Over a month into 2022, the global supply chain crunch remains a problem. At key points of production around the world, a combination of the continued pandemic and a variety of localized factors have hindered the recovery of companies’ ability to deliver goods to consumers.
These challenges have driven up prices and, as a result, contributed to inflation. In response, politicians in developed democracies are trying to protect against supply chain shocks by promoting domestic production and investment.
This is particularly true of computer chips. In Germany, for example, regulators prevented a Taiwanese firm from purchasing a German producer of chip components. With the help of government subsidies, Sony is partnering with the Taiwan Semiconductor Manufacturing Company to build a semiconductor plant in Japan. And in the United States, the Senate has passed legislation to spend $52 billion to spur chip production at home.
However, the solution to our supply chain woes isn’t quite so simple as bringing production of key goods home. First of all, policies to “reshore” or “onshore” production, as this is called, will have no immediate bearing on inflation. It would take years, perhaps even decades, to build the necessary domestic productive capacity. Since democratic politicians feel the most pressure to act when crises are happening and acutely felt, it’s somewhat difficult to imagine these long-term projects will be their chief focus when COVID-induced price and supply pains abate.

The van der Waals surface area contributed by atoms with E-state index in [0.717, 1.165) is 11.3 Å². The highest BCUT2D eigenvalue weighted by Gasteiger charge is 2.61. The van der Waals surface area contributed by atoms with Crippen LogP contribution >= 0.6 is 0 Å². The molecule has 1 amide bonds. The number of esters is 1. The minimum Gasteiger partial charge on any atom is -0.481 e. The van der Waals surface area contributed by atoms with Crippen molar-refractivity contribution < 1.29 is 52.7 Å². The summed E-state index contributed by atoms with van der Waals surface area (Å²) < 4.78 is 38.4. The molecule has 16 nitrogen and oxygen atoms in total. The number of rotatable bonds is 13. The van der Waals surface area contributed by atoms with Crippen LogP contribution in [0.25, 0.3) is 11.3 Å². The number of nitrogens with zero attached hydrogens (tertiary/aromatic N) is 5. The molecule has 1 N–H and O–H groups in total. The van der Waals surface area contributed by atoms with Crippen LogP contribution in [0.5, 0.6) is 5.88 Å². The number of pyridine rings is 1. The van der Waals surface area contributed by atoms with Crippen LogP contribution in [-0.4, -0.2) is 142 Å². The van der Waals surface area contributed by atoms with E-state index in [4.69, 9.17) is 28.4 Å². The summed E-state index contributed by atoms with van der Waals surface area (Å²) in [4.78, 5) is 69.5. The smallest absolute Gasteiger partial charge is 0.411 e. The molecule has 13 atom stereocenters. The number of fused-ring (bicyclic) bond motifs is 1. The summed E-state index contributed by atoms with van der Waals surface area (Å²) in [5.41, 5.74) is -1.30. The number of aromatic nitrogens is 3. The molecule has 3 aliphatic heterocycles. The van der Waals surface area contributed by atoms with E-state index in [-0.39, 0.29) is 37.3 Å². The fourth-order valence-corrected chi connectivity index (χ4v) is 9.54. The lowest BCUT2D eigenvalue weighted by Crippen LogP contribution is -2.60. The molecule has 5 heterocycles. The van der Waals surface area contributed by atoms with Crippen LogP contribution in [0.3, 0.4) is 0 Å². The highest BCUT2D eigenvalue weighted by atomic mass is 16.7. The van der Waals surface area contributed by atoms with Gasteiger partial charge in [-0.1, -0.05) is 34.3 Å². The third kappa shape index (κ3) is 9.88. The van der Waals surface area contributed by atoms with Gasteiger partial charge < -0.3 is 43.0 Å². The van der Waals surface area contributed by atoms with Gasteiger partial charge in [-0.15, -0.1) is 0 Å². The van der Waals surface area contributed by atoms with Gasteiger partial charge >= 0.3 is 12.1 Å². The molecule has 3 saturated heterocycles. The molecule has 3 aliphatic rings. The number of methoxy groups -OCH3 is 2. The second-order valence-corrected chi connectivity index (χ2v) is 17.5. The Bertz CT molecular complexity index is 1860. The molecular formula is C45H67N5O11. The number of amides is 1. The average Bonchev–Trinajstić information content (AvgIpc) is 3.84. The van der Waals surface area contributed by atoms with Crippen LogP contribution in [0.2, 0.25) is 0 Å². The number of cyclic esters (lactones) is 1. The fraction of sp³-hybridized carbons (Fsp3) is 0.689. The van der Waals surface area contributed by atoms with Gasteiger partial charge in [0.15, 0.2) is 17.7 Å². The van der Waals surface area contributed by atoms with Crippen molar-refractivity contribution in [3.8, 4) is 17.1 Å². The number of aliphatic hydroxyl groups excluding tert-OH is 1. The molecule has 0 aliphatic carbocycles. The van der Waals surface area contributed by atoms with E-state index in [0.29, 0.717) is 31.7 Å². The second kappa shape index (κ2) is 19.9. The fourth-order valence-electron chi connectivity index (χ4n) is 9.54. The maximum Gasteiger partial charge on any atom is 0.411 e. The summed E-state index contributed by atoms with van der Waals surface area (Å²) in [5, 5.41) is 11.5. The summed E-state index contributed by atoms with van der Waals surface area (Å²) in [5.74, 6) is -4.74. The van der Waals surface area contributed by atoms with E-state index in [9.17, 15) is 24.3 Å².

Perhaps more importantly, even if policymakers did possess the follow-through to reshore production, it’s not clear this would actually address the problem at hand. Consider semiconductors—the raw materials used to manufacture them come from a vast array of countries. There are a host of advantages to facilitating the growth of domestic semiconductor industries, but as long as many of chips’ raw components are most readily available in east Asia, domestic production will need global trade. To truly protect against international supply chain shocks this way would require so many domestic industries that they would crowd one another out, competing for a dwindling pool of labor and resources.
This isn’t to say, though, that the status quo is fine. Long and complex supply chains emerged in the wake of late-20th century deregulation, as corporations outsourced manufacturing to countries where labor was cheap. At the same time, those companies sought to minimize the number of items and time they are maintained in reserve storage, the idea being that maintaining a tight margin between expected business and realized business would cut costs. The combination of these strategies culminated in today’s precarity, and that will probably only worsen as world politics becomes less stable and shocks more frequent.
Good industrial policy that generates the domestic development of in-demand goods and high quality jobs has its place in any democracy, but it should be disentangled from the idea that it alone can protect us from the fragilities of global exchange. If there’s reason to take heart, it’s that people are paying closer attention to the supply chain problem. They may not always agree as to how it should be resolved, but waking from our stupor is an important first step.Subscribe to Spectacles
For more from us on supply chains and inflation, make sure to check out our previous coverage:
Join the conversation